HW: And we did a lot of designing of plastic molds for various things. SM: I see. HW: And cases and articles of that sort. So we had a lot of . . . I learned a lot. SM: Yes. HW: But I’m not doing anything with it. [Chuckles] SM: Why did you sell out your part? HW: Well, he was offered a job with [unclear] Company. SM: Oh, I see. HW: So I said, “Oh, go ahead and take it.” [Chuckles] And he was there. And he designed that building in Eden Prairie, and he was an architect. He was the closest thing I’ve . . . I’ve been associated with two geniuses, I would say. And was like one of the closest ones. SM: Oh. HW: In fact, one of his old designs . . . he was an artist, an engineer, he knew his mechanical processes, and he went to the Pennsylvania School of Design. And one of his boxes, the design is still used. And that’s the Whitman Sampler. SM: Oh, really! HW: He designed that box. [Chuckles] SM: Of candy? HW: Of candy. [Chuckles] And it’s still being used. SM: Boy, it sure has been around. HW: Yes. And he worked for Curtis Publishing when he got out of art school. SM: Oh, my goodness. HW: And then he came back home because his father was a teacher in the Minneapolis school system teaching art commerce, you know. SM: Oh, yes. 24

HW: Commercial . . . whatchamacallit . . . I don’t know what they call it. Business or something, or bookkeeping or something like that at the West High School. SM: Oh, I see. HW: And he sold life insurance on the side. [Chuckles] So he came back here. As a matter of fact, he . . . when he graduated from West High School he went to Carling for one year. SM: Oh, did he? HW: And that’s where I lost track of him. SM: Oh, yes. I see. HW: And then he went East. SM: Maybe we should get sort of a little survey of your life. [Chuckles] Where you went to school and so on? HW: Oh, I went to school at good old Emerson School. SM: Oh, Emerson School. HW: Yes, we lived in a house on . . . oh, this was back in 1911, 1912. We lived in a house on Mary Place and Twelfth Street. SM: Mary Place and Twelfth Street. HW: You see, there’s three streets. There’s Vine Place, Mary Place, and Harmon Place. They’re parallel, practically. SM: Oh, yes. HW: And Mary Place goes right into Loring Park. And Vine Place became LaSalle Avenue. SM: I see. HW: [Chuckles] SM: And just your family lived there then? HW: Yes. And this was before . . . in about 1912 or 1913, around there. And this house was owned by the Day brothers, D-A-Y. And they owned the . . . along . . . around the corner on Harmon Place, they had a big factory that made dust collectors and things like that. And the Day 25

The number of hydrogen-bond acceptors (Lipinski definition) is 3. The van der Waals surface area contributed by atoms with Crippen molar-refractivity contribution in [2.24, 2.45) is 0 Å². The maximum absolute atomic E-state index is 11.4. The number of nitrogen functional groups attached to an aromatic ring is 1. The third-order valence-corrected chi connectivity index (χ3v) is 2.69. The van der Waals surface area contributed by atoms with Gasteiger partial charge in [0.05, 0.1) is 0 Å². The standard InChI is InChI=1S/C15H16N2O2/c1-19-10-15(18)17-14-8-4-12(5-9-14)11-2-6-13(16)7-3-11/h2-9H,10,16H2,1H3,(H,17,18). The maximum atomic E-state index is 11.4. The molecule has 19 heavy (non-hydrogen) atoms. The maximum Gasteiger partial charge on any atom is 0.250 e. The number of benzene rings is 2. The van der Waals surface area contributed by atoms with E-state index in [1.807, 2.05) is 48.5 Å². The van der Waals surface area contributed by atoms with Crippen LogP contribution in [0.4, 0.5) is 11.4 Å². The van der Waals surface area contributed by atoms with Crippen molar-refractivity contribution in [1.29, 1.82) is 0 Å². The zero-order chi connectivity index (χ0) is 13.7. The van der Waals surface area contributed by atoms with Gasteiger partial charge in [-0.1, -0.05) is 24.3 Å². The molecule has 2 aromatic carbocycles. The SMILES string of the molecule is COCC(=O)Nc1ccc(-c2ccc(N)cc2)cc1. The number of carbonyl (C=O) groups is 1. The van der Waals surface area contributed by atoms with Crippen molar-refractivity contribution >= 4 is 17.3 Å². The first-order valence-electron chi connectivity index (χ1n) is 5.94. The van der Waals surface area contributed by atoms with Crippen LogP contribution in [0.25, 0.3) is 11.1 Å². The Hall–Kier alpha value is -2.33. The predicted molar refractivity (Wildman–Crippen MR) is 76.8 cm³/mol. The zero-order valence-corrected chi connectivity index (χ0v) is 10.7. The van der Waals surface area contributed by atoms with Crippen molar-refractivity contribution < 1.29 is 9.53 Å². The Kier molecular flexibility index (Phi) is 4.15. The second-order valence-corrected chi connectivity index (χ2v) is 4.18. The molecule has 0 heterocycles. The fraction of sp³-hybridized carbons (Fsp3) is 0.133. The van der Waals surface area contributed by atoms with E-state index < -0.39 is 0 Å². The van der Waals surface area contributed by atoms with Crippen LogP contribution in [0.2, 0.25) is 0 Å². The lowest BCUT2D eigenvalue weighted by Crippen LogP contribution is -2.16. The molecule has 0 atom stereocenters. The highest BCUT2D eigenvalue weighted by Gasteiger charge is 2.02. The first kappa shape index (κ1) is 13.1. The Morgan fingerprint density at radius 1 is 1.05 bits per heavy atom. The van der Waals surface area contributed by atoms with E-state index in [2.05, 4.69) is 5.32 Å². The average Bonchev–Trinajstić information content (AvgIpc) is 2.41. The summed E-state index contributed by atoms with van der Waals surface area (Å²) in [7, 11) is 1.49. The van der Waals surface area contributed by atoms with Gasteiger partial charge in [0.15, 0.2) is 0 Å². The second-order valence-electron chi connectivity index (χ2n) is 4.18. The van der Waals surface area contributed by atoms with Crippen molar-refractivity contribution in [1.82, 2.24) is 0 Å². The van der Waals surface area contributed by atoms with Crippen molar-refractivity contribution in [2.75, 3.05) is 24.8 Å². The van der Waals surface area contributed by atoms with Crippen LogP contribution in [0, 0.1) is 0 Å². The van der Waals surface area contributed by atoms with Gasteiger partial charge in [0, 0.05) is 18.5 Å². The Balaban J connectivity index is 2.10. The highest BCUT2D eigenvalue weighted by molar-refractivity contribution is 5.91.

name is still around because of some big . . . some other outfit joined with them and they’re still making dust collectors. [Chuckles] SM: I see. HW: Big tin things, you know, that go around in a circle like this, you know, like a snail. SM: Oh, yes. Yes. HW: And sort of a big tin structure. And they’d store them in the backyard of our . . . over the fence of our house. SM: [Chuckles] HW: We had a fence along the house and then we could go into the yard of the factory. And when I was a kid, why, we used to crawl in those darn things and play in there. [Chuckles] When we’d come out we were dirty and black . . . SM: I’m sure your mother loved that. HW: [Chuckles] SM: Well, this was pretty much downtown then, wasn’t it? HW: Yes, we’ve never lived out. We never lived out. SM: Ah, I see. Yes. HW: And I went to Emerson School from there. SM: I see. And then where did you go to high school? HW: High school was West. SM: West High School. HW: In 1920 we moved to where I . . . you called me. [Chuckles] SM: Oh . . . in 1920. HW: Twenty-fifth and Aldrich. SM: Oh. HW: And we’ve lived there ever since. [Chuckles] 26

SM: Really. HW: My dad bought that house. And the reason that . . . he thought that Margaret’s family would come and join us to live there. It’s a duplex, you see. SM: I see. HW: But like all other plans, why, it doesn’t work. [Chuckles] SM: Oh, so they lived somewhere else then? HW: They lived on Sixteenth and Clinton. They bought a house over there. They wanted to be . . . SM: By themselves? HW: By themselves. That happens all the time with families. SM: Yes. Sure. HW: [Chuckles] You think you’re going to regiment somebody into doing something that they don’t want to do, why, you’re stuck. SM: So did you have someone else live in the other part of house then? HW: Yes, we rented it out. SM: Oh, I see. HW: And now we have Margaret and Howard living there. SM: Oh, yes. Yes. HW: [Chuckles] So we’re all one family, you might say, in one house. SM: Sure. Is it upstairs and downstairs? HW: Upstairs, yes. SM: Oh, I see. Well, in high school did you take part in all the extracurricular . . .? HW: No, not too much. Not too much because I was kind of young. SM: Oh, for your grade? 27